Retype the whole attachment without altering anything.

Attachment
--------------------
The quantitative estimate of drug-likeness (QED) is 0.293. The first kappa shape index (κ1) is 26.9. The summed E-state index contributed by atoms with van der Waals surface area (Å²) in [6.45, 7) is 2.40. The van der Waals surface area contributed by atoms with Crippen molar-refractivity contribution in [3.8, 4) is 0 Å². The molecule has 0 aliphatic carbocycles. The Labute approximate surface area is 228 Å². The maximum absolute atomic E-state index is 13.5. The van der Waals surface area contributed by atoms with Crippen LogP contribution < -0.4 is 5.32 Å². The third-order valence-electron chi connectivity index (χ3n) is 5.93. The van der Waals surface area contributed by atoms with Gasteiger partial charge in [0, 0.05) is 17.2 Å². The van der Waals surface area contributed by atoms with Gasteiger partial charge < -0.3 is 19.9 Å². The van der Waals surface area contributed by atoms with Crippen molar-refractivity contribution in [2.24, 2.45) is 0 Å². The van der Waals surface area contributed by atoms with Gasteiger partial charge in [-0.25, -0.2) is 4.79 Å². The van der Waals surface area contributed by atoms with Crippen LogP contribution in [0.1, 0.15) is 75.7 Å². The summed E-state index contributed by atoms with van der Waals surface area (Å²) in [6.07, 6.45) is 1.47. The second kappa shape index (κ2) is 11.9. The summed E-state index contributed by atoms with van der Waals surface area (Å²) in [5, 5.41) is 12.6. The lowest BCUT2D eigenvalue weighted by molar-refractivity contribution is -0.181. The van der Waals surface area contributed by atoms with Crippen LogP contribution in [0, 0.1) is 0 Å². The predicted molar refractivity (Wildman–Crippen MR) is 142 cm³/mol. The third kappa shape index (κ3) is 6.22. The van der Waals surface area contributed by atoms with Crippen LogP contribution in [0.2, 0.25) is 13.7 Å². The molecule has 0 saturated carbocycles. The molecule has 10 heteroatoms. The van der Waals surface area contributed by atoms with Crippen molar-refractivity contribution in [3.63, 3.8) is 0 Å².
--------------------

The quantitative estimate of drug-likeness (QED) is 0.293. The first kappa shape index (κ1) is 26.9. The summed E-state index contributed by atoms with van der Waals surface area (Å²) in [6.45, 7) is 2.40. The van der Waals surface area contributed by atoms with Crippen molar-refractivity contribution in [3.8, 4) is 0 Å². The molecule has 0 aliphatic carbocycles. The Labute approximate surface area is 228 Å². The maximum absolute atomic E-state index is 13.5. The van der Waals surface area contributed by atoms with Crippen LogP contribution < -0.4 is 5.32 Å². The third-order valence-electron chi connectivity index (χ3n) is 5.93. The van der Waals surface area contributed by atoms with Gasteiger partial charge in [0, 0.05) is 17.2 Å². The van der Waals surface area contributed by atoms with Gasteiger partial charge < -0.3 is 19.9 Å². The van der Waals surface area contributed by atoms with Crippen molar-refractivity contribution in [2.24, 2.45) is 0 Å². The van der Waals surface area contributed by atoms with Gasteiger partial charge in [-0.25, -0.2) is 4.79 Å². The van der Waals surface area contributed by atoms with Crippen LogP contribution in [0.1, 0.15) is 75.7 Å². The summed E-state index contributed by atoms with van der Waals surface area (Å²) in [6.07, 6.45) is 1.47. The second kappa shape index (κ2) is 11.9. The summed E-state index contributed by atoms with van der Waals surface area (Å²) in [5, 5.41) is 12.6. The lowest BCUT2D eigenvalue weighted by molar-refractivity contribution is -0.181. The van der Waals surface area contributed by atoms with Crippen LogP contribution in [0, 0.1) is 0 Å². The predicted molar refractivity (Wildman–Crippen MR) is 142 cm³/mol. The third kappa shape index (κ3) is 6.22. The van der Waals surface area contributed by atoms with Crippen LogP contribution in [0.2, 0.25) is 13.7 Å². The molecule has 0 saturated carbocycles. The molecule has 10 heteroatoms. The van der Waals surface area contributed by atoms with Crippen molar-refractivity contribution in [3.63, 3.8) is 0 Å².